At the same time, circumstances favored the diffusion of the liturgy in use at Rome; as has always been the case, Rome was a center for pilgrims from all parts of Europe, and many of these pilgrims, impressed by the manner in which the divine services were carried out at Rome, and wishing to imitate it, took back with them to their own countries masters of liturgy and chant. Moreover, many rulers, who, for religious and political motives, wished to be in closer union with the Holy See, strove to promote the adoption of the Roman liturgy, while the Pontiffs themselves were eager that liturgical uniformity should be instrumental in safeguarding uniformity in faith and discipline. All these circumstances paved the way for the changes that began under Charlemagne. Anxious to remedy the widespread lack of liturgical uniformity in his kingdom, Charlemagne obtained from Pope Adrian (who reigned from 771 till 79,5) a Gregorian Sacramentary, a book which contained the authentic Roman liturgy as it was being used in Rome at the time of Adrian. At the command of Charlemagne, Alcuin, who was master of the Palatine school at the court of the Emperor, provided a supplement for the Gregorian Sacramentary, in which he prescribed many additions from various Gallican sources, in order to adapt the Sacramentary to the character of the Gallican peoples. The result was a compromise between the ancient Roman and Gallican liturgies, a certain " Gallico-Roman " liturgy. This liturgy became extraordinarily popular, and all over Gaul and the surrounding territories it succeeded in supplanting the ancient Gallican usages; its popularity invaded even Rome itself, and eventually it came to take the place of the old Roman usage, and became the basis of the Roman Rite used by the Latin Church today.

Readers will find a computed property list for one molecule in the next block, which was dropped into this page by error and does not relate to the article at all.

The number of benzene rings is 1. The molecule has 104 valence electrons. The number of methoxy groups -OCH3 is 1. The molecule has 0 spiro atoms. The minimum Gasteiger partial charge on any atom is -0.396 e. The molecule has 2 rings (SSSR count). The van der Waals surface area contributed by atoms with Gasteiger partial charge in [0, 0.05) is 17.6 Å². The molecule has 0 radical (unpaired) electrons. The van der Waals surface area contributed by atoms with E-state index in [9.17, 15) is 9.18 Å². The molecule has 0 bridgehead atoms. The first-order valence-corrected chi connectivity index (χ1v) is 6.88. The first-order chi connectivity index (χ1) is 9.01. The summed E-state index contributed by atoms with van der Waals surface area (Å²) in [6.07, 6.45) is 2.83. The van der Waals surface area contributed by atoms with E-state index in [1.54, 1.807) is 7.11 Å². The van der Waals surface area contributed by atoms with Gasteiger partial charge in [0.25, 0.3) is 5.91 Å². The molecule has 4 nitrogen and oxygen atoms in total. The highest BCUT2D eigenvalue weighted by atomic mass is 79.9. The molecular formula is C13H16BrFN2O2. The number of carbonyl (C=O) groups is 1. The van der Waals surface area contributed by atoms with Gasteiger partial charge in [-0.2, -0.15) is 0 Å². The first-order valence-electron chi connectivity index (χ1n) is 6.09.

However, the Gallico-Roman liturgy did not succeed in establishing complete uniformity, for local varieties soon began to spring up. This may seem strange to us, but we must remember that in the Middle Ages the liturgy was not governed by hard and fast rules, but was rather the spontaneous expression of the devotion of the people. And so it was that there arose such Rites as those of Rouen, Sarum, Cologne, Paris and many others, — Rites, which, while they remained fundamentally the same as the Gallico-Roman liturgy as it was used in Rome, nevertheless added to it many accidental, local varieties. And it is in this sense that we speak today of the Roman Rite and the Gallican Rite; namely, by the Roman Rite we mean the Gallico-Roman Rite as it was observed at Rome; by the Gallican Rite, we mean this same Rite as it was observed in the churches of Gaul.

Thus, the conclusion we came to above, namely, that the Rite of the Holy Sepulchre, established as it was by French Canons after the crusade, was a typical Galilean liturgy, should now have more meaning. However, in the course of time, this Rite at Jerusalem was, in turn, embellished by certain local influences. This was quite an understandable development, for, when the Canons of the Holy Sepulchre celebrated in their Divine Office the mysteries of Christ, of His Passion, Death and Resurrection, they were doing so in the very places where these Mysteries were first enacted. So it was natural that this fact should encourage the Canons to celebrate the Mysteries of our Redemption — and more especially the Resurrection — with great solemnity. Hence the Canons instituted various processions and other ceremonies on the principal feasts of Our Lord, such as Easter, the Ascension, etc. Two of the processions proper to the Carmelite Rite, and still prescribed in our Missal, namely, the processions before the Conventual Mass on the feasts of the Ascension and the Assumption, are precious relics of the solemnities performed by the Canons of the Holy Sepulchre in the very places where these Mysteries actually occurred. Suffice it to mention this fact in passing, as we hope to speak about it more fully later.